What Does A Child Psychiatrist Do?

Child psychiatrists have an especially important job. They work specifically with individuals under 18 to diagnose and treat behavior and mental health issues. Children often do not have the same level of self-awareness as adults do, and often do not understand or cannot see when their behavior is a problem. Child psychiatrists work hard to help children learn about their symptoms and find the right treatment options. Mental illness in children sometimes displays differently and has different symptoms than the same mental illnesses in adults, so child psychiatrists receive specialized training so that they can spot these symptoms, even when they are hidden beneath behavioral problems. 

Like adults, children can be diagnosed with depression, anxiety, learning disorders, eating disorders, and drug addictions, but sometimes, the treatments that work for adults, especially in terms of prescribed medications, may not work or may even be dangerous for children. Child psychologists are trained to understand how these medications affect children and what side effects to look out for. 

When Should You See A Psychiatrist?

If you are experiencing the symptoms of mental illness, a psychiatrist may not be your first stop. Often, people see their primary care provider first, and that doctor may recommend a psychiatrist. Or in some cases, a patient may receive talk therapy from a counselor or psychologist who then recommends medication as a treatment option. Because those professionals cannot prescribe psychiatric drugs, they will most likely recommend you to a psychiatrist for further treatment. In many cases, a patient may continue to see their original therapist and may simply see a psychiatrist for a prescription and medication management. A psychiatrist can also recognize when patients need more intensive treatment in a hospital inpatient setting. Many people recognize they may have a psychiatric disorder and schedule to see the psychiatrist as their first step.

A psychiatrist is an especially good option if your mental health issue is particularly complex, or other treatment does not seem to be working.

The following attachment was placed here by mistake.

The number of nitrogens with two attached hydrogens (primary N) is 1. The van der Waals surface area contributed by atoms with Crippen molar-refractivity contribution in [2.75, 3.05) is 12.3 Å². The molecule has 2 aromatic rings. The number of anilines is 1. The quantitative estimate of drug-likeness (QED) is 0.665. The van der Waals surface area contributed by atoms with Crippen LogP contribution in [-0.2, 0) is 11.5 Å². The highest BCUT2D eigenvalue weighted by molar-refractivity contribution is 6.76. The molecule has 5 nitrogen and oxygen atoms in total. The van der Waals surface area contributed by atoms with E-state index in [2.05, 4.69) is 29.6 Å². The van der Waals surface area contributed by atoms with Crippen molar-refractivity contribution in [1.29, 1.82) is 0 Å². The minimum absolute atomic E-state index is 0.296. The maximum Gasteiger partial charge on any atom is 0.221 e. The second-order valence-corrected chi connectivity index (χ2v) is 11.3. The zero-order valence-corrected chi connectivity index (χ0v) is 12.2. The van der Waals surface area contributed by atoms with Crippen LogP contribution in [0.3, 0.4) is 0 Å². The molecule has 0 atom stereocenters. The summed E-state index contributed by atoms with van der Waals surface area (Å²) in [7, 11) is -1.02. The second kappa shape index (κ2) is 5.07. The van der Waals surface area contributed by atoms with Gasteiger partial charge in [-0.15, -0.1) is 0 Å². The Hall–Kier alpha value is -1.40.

How Does A Child Psychiatrist Help?

Sometimes, children may experience mental illness or trauma that may display as behavioral problems in school, trouble concentrating, oppositional behavior, or defiance. While these behaviors may be scary and confusing, a mental health issue is often the underlying cause. A child may not recognize when they are feeling particularly sad, and they may not be able to describe their feelings of anxiety or stress. A child psychiatrist can help to interpret certain behaviors in children that may be indicative of a mental health issue.

A child psychiatrist looks at these behaviors, talks to parents, and helps to make the child more comfortable talking about how they are feeling. Many mental illnesses are often diagnosed in childhood as well, like attention-deficit/hyperactivity disorder (ADHD), and oppositional defiant disorder (ODD), and children who experience abuse or trauma may develop post-traumatic stress disorder (PTSD). A child psychiatrist is well-versed in all these childhood disorders and can help the child make sense of what they're going through and learn to better cope with their symptoms. 

What Happens During Your First Visit with A Psychiatrist?

During your first visit with a psychiatrist, they will conduct an initial evaluation with the intent of gathering information and potentially giving you a mental health diagnosis. They may ask you questions verbally, have you complete a questionnaire about how you feel, or use other evaluation tools. They will likely ask you about your history, your family and relationships, and what symptoms you are experiencing. Though it may feel intimidating to sit in front of a psychiatrist and answer deeply personal questions, it's important to talk to them about your family history (mental illness can sometimes be hereditary), any trauma you may have experienced in the past, and how you feel daily.